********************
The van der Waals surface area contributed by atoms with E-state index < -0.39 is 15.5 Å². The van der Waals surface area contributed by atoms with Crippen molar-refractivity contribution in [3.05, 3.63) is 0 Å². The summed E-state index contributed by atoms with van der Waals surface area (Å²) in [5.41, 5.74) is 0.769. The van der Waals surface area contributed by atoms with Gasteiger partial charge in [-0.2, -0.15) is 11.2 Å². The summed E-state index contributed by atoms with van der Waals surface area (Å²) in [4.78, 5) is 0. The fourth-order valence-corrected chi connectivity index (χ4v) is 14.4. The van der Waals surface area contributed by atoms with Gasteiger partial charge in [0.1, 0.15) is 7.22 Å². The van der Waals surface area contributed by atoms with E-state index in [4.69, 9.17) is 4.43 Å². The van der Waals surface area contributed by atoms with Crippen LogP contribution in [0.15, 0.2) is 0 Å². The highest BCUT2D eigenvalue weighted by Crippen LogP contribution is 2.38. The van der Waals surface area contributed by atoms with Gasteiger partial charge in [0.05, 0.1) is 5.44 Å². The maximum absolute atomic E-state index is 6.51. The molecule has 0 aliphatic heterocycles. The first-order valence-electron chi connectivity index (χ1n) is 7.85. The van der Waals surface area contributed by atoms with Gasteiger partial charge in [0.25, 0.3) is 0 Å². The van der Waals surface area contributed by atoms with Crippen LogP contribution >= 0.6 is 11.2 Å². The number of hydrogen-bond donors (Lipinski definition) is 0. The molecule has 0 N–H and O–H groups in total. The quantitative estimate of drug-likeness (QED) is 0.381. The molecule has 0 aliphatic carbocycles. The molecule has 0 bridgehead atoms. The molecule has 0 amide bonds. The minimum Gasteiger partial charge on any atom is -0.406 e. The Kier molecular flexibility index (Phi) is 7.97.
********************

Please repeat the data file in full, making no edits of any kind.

The van der Waals surface area contributed by atoms with E-state index < -0.39 is 15.5 Å². The van der Waals surface area contributed by atoms with Crippen molar-refractivity contribution in [3.05, 3.63) is 0 Å². The summed E-state index contributed by atoms with van der Waals surface area (Å²) in [5.41, 5.74) is 0.769. The van der Waals surface area contributed by atoms with Gasteiger partial charge in [-0.2, -0.15) is 11.2 Å². The summed E-state index contributed by atoms with van der Waals surface area (Å²) in [4.78, 5) is 0. The fourth-order valence-corrected chi connectivity index (χ4v) is 14.4. The van der Waals surface area contributed by atoms with Gasteiger partial charge in [0.1, 0.15) is 7.22 Å². The van der Waals surface area contributed by atoms with E-state index in [4.69, 9.17) is 4.43 Å². The van der Waals surface area contributed by atoms with Crippen LogP contribution in [0.15, 0.2) is 0 Å². The highest BCUT2D eigenvalue weighted by Crippen LogP contribution is 2.38. The van der Waals surface area contributed by atoms with Gasteiger partial charge in [0.05, 0.1) is 5.44 Å². The maximum absolute atomic E-state index is 6.51. The molecule has 0 aliphatic heterocycles. The first-order valence-electron chi connectivity index (χ1n) is 7.85. The van der Waals surface area contributed by atoms with Gasteiger partial charge in [0.25, 0.3) is 0 Å². The van der Waals surface area contributed by atoms with Crippen LogP contribution >= 0.6 is 11.2 Å². The number of hydrogen-bond donors (Lipinski definition) is 0. The molecule has 0 N–H and O–H groups in total. The quantitative estimate of drug-likeness (QED) is 0.381. The molecule has 0 aliphatic carbocycles. The molecule has 0 bridgehead atoms. The molecule has 0 amide bonds. The minimum Gasteiger partial charge on any atom is -0.406 e. The Kier molecular flexibility index (Phi) is 7.97.